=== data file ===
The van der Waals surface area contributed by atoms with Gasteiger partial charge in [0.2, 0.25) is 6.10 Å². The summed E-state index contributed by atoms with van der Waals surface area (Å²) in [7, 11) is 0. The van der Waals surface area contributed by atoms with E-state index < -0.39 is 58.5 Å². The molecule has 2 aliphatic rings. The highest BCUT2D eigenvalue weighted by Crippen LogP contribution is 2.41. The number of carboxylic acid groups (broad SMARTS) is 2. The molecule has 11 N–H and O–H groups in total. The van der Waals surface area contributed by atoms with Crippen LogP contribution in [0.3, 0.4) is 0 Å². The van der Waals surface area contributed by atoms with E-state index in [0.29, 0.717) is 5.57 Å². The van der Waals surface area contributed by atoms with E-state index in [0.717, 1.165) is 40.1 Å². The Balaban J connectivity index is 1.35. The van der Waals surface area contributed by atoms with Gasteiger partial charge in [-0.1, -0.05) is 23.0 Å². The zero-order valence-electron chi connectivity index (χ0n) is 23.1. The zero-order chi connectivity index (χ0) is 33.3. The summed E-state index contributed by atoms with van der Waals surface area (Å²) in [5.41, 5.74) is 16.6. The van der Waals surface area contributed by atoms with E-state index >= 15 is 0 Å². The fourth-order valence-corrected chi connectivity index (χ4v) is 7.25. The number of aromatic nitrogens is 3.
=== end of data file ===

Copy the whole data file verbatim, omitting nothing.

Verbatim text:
The van der Waals surface area contributed by atoms with Gasteiger partial charge in [0.2, 0.25) is 6.10 Å². The summed E-state index contributed by atoms with van der Waals surface area (Å²) in [7, 11) is 0. The van der Waals surface area contributed by atoms with E-state index < -0.39 is 58.5 Å². The molecule has 2 aliphatic rings. The highest BCUT2D eigenvalue weighted by Crippen LogP contribution is 2.41. The number of carboxylic acid groups (broad SMARTS) is 2. The molecule has 11 N–H and O–H groups in total. The van der Waals surface area contributed by atoms with Crippen LogP contribution in [0.3, 0.4) is 0 Å². The van der Waals surface area contributed by atoms with E-state index in [0.29, 0.717) is 5.57 Å². The van der Waals surface area contributed by atoms with E-state index in [0.717, 1.165) is 40.1 Å². The Balaban J connectivity index is 1.35. The van der Waals surface area contributed by atoms with Gasteiger partial charge in [-0.1, -0.05) is 23.0 Å². The zero-order valence-electron chi connectivity index (χ0n) is 23.1. The zero-order chi connectivity index (χ0) is 33.3. The summed E-state index contributed by atoms with van der Waals surface area (Å²) in [5.41, 5.74) is 16.6. The van der Waals surface area contributed by atoms with E-state index >= 15 is 0 Å². The fourth-order valence-corrected chi connectivity index (χ4v) is 7.25. The number of aromatic nitrogens is 3.